Charles and Ray Eames, an American architect couple from post-World War II period, gave the interior and graphic design industry of America a new outlook. Team of this enthusiastic couple was always seen in matching outfits and same poses. Their unending love for the details could be witnessed in their everyday life. They were fond of collecting hundreds of photographic images and mounted them in their home and office with an arrangement of folk art and other such objects collected from all around the world.
Charles Eames was born in St. Louis in 1907. He got enrolled to study architecture at Washington University but withdrew just after two years. Some say that he was dropped reportedly from the university for his “too modern” views while others say that he started his practice as an architect along with the studies which led to a lot of fatigue and sleep deprivation that finally caused him to leave the college. In 1930s Charles set up his own firm and in 1938 he moved to Michigan to complete his studies at the Cranbrook Academy of Art, where he also served as a teacher as well as design head of industrial department. Charles remained there until 1940, married Ray Eames in 1941 and the couple moved to Los Angeles, California to start off a new set up.
Ray was born in Sacramento in 1912 and got her education in painting at the Art Students League and the Hans Hoffman School in New York. During her course of studies, she started the radical American Abstract Artists group along with her fellow students, in 1936. She left New York in 1940 and got settled in Cranbrook but this stay ended up soon when she and Charles married in Chicago and moved to Los Angeles.
Despite having an independent capability and solid design skills, Ray decided to work in collaboration with her husband for the rest of her life. The architect couple stayed in Los Angeles and worked there until their deaths. They initiated their work by targeting on the mass- manufacturing of low-cost molded plywood furniture and by 1951, they became the first people to commercialize the mass production of very reasonable and practical low-cost furniture in plastic and metal as well as plywood. After this success, by the late 1950s, the Eames shifted their area of focus more on transmission of ideas than products. They created films, multi-media presentations and exhibitions and changed the mindsets of people about the way they shaped the use of different objects, ideas, history and science. They encouraged people to work out various possibilities of given materials and other products on their own.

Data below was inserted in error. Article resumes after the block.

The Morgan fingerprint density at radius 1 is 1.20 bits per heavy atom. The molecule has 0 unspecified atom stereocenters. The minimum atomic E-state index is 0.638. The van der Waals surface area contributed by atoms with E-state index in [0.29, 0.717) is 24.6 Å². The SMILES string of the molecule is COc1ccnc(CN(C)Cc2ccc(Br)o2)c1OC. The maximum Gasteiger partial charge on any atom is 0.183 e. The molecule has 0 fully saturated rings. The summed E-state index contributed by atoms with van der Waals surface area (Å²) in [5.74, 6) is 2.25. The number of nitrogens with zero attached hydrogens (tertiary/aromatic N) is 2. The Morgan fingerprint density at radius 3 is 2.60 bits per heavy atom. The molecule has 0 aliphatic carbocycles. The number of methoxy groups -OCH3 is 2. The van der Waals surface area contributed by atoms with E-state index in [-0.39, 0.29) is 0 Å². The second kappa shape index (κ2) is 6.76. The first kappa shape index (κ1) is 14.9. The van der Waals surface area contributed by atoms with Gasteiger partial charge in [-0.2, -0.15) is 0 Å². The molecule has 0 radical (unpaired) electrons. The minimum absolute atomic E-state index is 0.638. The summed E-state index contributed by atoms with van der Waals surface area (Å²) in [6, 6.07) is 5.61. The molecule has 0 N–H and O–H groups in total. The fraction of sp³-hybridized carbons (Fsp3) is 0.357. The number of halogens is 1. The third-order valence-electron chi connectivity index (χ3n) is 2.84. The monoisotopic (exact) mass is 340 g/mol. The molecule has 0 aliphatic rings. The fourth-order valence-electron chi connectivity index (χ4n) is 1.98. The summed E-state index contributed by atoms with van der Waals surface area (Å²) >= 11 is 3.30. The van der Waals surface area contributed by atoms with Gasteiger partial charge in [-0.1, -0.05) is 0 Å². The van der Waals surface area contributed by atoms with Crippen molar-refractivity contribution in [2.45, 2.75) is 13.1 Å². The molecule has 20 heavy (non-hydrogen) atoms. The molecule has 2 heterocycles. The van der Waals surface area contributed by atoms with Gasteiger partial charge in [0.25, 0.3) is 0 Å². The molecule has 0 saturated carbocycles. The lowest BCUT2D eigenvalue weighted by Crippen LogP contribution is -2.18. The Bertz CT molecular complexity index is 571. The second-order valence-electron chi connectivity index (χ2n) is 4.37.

The pair was not any different from other modernists. Charles and Ray Eames looked at the production of affordable, mass-produced, well-designed furniture and objects for homes as very strong tools that could bring about solid environmental reforms accompanied with a positive social change and betterment. Throughout their exuberant professional life, the Eames covered up almost all the fields of art and design. From decorators and designers to entertainers, educators and artists, they did not leave a single role unattended. Their uninterrupted struggles and extensive work philosophy, opened up new dimensions for the American style and polished it pretty well. Their efforts were summed up by Ray as, “What works is better than what looks good. The ‘looks good’ can change, but what works, works.”
Their home and office in Log Angeles showcased some most iconic mid-century modern designs. These buildings are still holding all the couple’s efforts, design philosophies and struggles firmly enough and even today people find them fascinating.
After Charles died of a heart attack on August 21, 1978, their firm dissolved. Ray got involved with the completion of their pending projects and died exactly ten years to the day Charles died.